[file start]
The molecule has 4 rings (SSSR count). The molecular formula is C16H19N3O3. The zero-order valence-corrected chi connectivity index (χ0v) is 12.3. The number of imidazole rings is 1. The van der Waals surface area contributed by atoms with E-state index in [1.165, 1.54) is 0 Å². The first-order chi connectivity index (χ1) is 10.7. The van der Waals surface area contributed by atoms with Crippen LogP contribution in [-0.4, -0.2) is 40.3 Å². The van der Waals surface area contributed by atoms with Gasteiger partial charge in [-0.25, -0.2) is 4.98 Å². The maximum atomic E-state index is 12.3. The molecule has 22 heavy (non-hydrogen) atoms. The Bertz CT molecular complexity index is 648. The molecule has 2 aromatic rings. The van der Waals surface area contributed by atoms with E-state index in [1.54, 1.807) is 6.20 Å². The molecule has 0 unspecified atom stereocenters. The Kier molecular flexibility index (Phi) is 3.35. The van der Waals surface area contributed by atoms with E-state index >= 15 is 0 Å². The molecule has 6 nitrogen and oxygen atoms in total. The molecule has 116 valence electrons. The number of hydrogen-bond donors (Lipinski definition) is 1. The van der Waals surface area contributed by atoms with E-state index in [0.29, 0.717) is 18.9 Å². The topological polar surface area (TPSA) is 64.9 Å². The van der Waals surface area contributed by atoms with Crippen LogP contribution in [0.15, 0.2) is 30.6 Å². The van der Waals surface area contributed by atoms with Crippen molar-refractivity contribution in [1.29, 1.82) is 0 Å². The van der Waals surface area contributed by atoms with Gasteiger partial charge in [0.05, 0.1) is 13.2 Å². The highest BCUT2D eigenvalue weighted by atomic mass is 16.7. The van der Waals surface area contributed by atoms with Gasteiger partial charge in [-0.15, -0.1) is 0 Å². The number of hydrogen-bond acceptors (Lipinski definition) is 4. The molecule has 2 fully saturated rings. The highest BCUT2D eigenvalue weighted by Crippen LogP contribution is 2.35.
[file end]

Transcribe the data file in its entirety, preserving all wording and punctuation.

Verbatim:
The molecule has 4 rings (SSSR count). The molecular formula is C16H19N3O3. The zero-order valence-corrected chi connectivity index (χ0v) is 12.3. The number of imidazole rings is 1. The van der Waals surface area contributed by atoms with E-state index in [1.165, 1.54) is 0 Å². The first-order chi connectivity index (χ1) is 10.7. The van der Waals surface area contributed by atoms with Crippen LogP contribution in [-0.4, -0.2) is 40.3 Å². The van der Waals surface area contributed by atoms with Gasteiger partial charge in [-0.25, -0.2) is 4.98 Å². The maximum atomic E-state index is 12.3. The molecule has 22 heavy (non-hydrogen) atoms. The Bertz CT molecular complexity index is 648. The molecule has 2 aromatic rings. The van der Waals surface area contributed by atoms with E-state index in [1.54, 1.807) is 6.20 Å². The molecule has 0 unspecified atom stereocenters. The Kier molecular flexibility index (Phi) is 3.35. The van der Waals surface area contributed by atoms with E-state index >= 15 is 0 Å². The molecule has 6 nitrogen and oxygen atoms in total. The molecule has 116 valence electrons. The number of hydrogen-bond donors (Lipinski definition) is 1. The van der Waals surface area contributed by atoms with E-state index in [0.29, 0.717) is 18.9 Å². The topological polar surface area (TPSA) is 64.9 Å². The van der Waals surface area contributed by atoms with Crippen LogP contribution in [0.15, 0.2) is 30.6 Å². The van der Waals surface area contributed by atoms with Crippen molar-refractivity contribution in [1.29, 1.82) is 0 Å². The van der Waals surface area contributed by atoms with Gasteiger partial charge in [0.05, 0.1) is 13.2 Å². The highest BCUT2D eigenvalue weighted by atomic mass is 16.7. The van der Waals surface area contributed by atoms with Gasteiger partial charge in [-0.15, -0.1) is 0 Å². The number of hydrogen-bond acceptors (Lipinski definition) is 4. The molecule has 2 fully saturated rings. The highest BCUT2D eigenvalue weighted by Crippen LogP contribution is 2.35.